Rise Up Against TTIP… and keep rising!

Rise Up Against TTIP… and keep rising!

Date: 13 October 2015

The fightback against the Transatlantic Trade and Investment Partnership (TTIP) – an extremely dangerous trade deal being negotiated by the EU and the US – is undoubtedly building steam, but we must further step up our efforts to raise awareness, organise and mobilise. That is the conclusion I came to at the end of Rise Up Against TTIP, an incredibly energetic and inspiring rally at a packed out Conway Hall on the evening of Saturday 10 October. Earlier that day, as many as 250,000 people had taken to the streets in Berlin to protest against TTIP. Back in London, Friends of the Earth’s Asad Rehman was not alone in asserting that, as much as activists and campaigners in the UK have achieved, “we need to build a movement like Germany.”

Virtually everything about TTIP stands in direct opposition to democratic values. In terms of process, this trade agreement is being drawn up in secret. Even our elected representatives aren’t allowed to participate in the negotiations. In Conway Hall, Shadow Chancellor John McDonnell confirmed how powerless MPs and MEPs are when it comes to TTIP as he said “we’re not allowed to see the information.” In terms of content, the key to understanding TTIP is that it has very little to do with facilitating trade and a great deal to do with massively strengthening corporate power. I don’t think I’ve heard anyone put it better than Students against TTIP’s Ash Lambert: TTIP is fundamentally about “putting corporations’ right to make a profit above the rights of humanity.” That is why more than 3 million European citizens have signed a petition calling on the European Commission to ditch TTIP.

Supporters of TTIP vastly overstate the potential gains of any agreement and ignore the enormous threats that it poses. Perhaps the most terrifying element of the negotiations is the proposed inclusion of an Investor-State Dispute Settlement (ISDS) clause. ISDS is a mechanism that allows investors to sue states if any action (such as a new regulation or a court ruling) by a state reduces the investor’s profits. ISDS already exists in other trade agreements. Philip Morris, for instance, is suing the Government of Uruguay for increasing the size of health warnings on cigarette packs. Another example is how the French waste and energy company Veolia sued the Egyptian government when it raised the minimum wage.

But there is so much more that is wrong with TTIP. It risks creating a race to the bottom in a range of areas. At the rally last Saturday, the Green Party’s leader Natalie Bennett spoke about how food and environmental safety standards in Europe could be lowered to match the weaker standards of the US. In a similar vein, Unite the Union’s Adrian Weir highlighted the threat to labour rights in Europe, as the US has only ratified two of the International Labour Organization’s eight core labour standards. And most of the speakers, as well as a number of voices from the floor, raised concerns about the potential for privatising public utilities and services in the name of ‘competition’, even though the private sector-dominated American healthcare system is a case study in inefficiency and ineffectiveness. It’s for these and other reasons that we need to make TTIP “a politically toxic issue,” in the words of Artists Against TTIP’s Carrie Cracknell.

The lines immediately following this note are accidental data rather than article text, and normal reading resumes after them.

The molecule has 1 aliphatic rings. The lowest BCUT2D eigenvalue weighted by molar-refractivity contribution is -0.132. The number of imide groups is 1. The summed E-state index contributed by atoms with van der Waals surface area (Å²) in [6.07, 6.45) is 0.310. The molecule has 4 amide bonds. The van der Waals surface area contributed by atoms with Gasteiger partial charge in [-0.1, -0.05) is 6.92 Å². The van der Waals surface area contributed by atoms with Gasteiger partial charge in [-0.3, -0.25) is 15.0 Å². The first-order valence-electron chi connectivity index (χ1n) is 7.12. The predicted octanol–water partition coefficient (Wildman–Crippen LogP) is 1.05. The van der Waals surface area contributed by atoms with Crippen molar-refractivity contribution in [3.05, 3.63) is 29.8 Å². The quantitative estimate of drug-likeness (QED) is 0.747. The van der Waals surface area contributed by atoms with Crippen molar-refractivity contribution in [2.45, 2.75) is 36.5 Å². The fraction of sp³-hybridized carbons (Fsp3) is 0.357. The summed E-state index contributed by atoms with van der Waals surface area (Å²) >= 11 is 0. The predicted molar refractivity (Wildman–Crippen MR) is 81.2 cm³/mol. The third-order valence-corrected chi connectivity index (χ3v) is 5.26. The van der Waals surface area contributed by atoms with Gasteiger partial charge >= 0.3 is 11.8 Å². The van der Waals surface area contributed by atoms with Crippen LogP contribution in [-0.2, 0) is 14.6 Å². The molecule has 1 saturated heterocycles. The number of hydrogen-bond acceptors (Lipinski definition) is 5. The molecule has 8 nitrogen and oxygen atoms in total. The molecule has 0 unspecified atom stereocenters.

So how do we move forwards and achieve this? The first thing we must do is understand that there is a bigger picture here. TTIP is just one of three trade deals that the EU is currently negotiating in secret. The second is with Canada (the Comprehensive Economic and Trade Agreement) and the third is a wider agreement with 23 other countries (the Trade in Services Agreement). As the criticisms that apply to TTIP also broadly apply to the other two trade deals, all of them must be vigorously resisted. Moreover, a similar trade deal, the Trans-Pacific Partnership, has recently been agreed amongst 12 North American, Australasian and East Asian countries, although it has to be approved in line with the national procedures of each country (in the US this means a mighty battle in Congress has already begun).

Of course, we also have to understand that, if these trade agreements come into force, they will likely act as a blueprint for future trade deals that involve the world’s poorest countries. These are the same countries that already have to constantly confront damaging trade policies foisted upon them by rich countries. Therefore, for the world’s most vulnerable people, this new wave of trade deals could make things even worse.

The stakes couldn’t be higher. We need to persuade the people in our lives – in educational institutions, in workplaces, in social and cultural groups and in political organisations – that TTIP and related trade agreements are going to endanger our health, our environment, our ability to fight poverty and our democracy. And then we need to encourage and support these people to challenge their elected representatives and participate in protests that bring together the whole global justice movement. To quote Global Justice Now’s Nick Dearden, “we’re on the front foot… we can win!”